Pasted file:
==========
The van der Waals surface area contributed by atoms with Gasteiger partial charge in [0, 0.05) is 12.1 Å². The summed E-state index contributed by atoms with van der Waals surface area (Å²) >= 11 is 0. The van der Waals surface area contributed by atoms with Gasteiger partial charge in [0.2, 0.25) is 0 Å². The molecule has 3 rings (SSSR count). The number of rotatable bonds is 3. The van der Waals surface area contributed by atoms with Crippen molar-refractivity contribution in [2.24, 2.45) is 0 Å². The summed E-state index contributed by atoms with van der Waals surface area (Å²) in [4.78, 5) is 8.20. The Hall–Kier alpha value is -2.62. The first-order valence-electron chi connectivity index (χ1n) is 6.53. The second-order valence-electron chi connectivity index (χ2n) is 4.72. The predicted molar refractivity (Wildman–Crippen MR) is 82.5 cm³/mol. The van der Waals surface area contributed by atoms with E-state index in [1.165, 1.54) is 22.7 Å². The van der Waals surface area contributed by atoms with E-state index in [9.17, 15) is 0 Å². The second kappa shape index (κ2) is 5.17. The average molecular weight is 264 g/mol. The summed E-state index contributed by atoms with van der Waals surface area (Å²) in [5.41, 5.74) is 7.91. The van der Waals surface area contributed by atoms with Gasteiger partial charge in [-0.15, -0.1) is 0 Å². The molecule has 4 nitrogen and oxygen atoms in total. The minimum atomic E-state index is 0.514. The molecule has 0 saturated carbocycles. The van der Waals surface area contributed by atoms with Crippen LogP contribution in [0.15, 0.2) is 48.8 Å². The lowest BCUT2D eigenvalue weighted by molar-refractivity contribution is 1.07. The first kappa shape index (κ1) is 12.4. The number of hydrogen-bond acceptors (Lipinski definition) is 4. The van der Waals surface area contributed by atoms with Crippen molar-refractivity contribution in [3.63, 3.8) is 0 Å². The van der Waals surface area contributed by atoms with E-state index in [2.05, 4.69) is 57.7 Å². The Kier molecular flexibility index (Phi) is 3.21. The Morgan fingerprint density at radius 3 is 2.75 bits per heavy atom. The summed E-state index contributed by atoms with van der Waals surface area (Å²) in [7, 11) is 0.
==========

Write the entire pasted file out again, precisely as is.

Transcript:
The van der Waals surface area contributed by atoms with Gasteiger partial charge in [0, 0.05) is 12.1 Å². The summed E-state index contributed by atoms with van der Waals surface area (Å²) >= 11 is 0. The van der Waals surface area contributed by atoms with Gasteiger partial charge in [0.2, 0.25) is 0 Å². The molecule has 3 rings (SSSR count). The number of rotatable bonds is 3. The van der Waals surface area contributed by atoms with Crippen molar-refractivity contribution in [2.24, 2.45) is 0 Å². The summed E-state index contributed by atoms with van der Waals surface area (Å²) in [4.78, 5) is 8.20. The Hall–Kier alpha value is -2.62. The first-order valence-electron chi connectivity index (χ1n) is 6.53. The second-order valence-electron chi connectivity index (χ2n) is 4.72. The predicted molar refractivity (Wildman–Crippen MR) is 82.5 cm³/mol. The van der Waals surface area contributed by atoms with E-state index in [1.165, 1.54) is 22.7 Å². The van der Waals surface area contributed by atoms with E-state index in [9.17, 15) is 0 Å². The second kappa shape index (κ2) is 5.17. The average molecular weight is 264 g/mol. The summed E-state index contributed by atoms with van der Waals surface area (Å²) in [5.41, 5.74) is 7.91. The van der Waals surface area contributed by atoms with Gasteiger partial charge in [-0.15, -0.1) is 0 Å². The molecule has 4 nitrogen and oxygen atoms in total. The minimum atomic E-state index is 0.514. The molecule has 0 saturated carbocycles. The van der Waals surface area contributed by atoms with Crippen LogP contribution in [0.15, 0.2) is 48.8 Å². The lowest BCUT2D eigenvalue weighted by molar-refractivity contribution is 1.07. The first kappa shape index (κ1) is 12.4. The number of hydrogen-bond acceptors (Lipinski definition) is 4. The van der Waals surface area contributed by atoms with Crippen molar-refractivity contribution in [3.63, 3.8) is 0 Å². The van der Waals surface area contributed by atoms with E-state index in [2.05, 4.69) is 57.7 Å². The Kier molecular flexibility index (Phi) is 3.21. The Morgan fingerprint density at radius 3 is 2.75 bits per heavy atom. The summed E-state index contributed by atoms with van der Waals surface area (Å²) in [7, 11) is 0.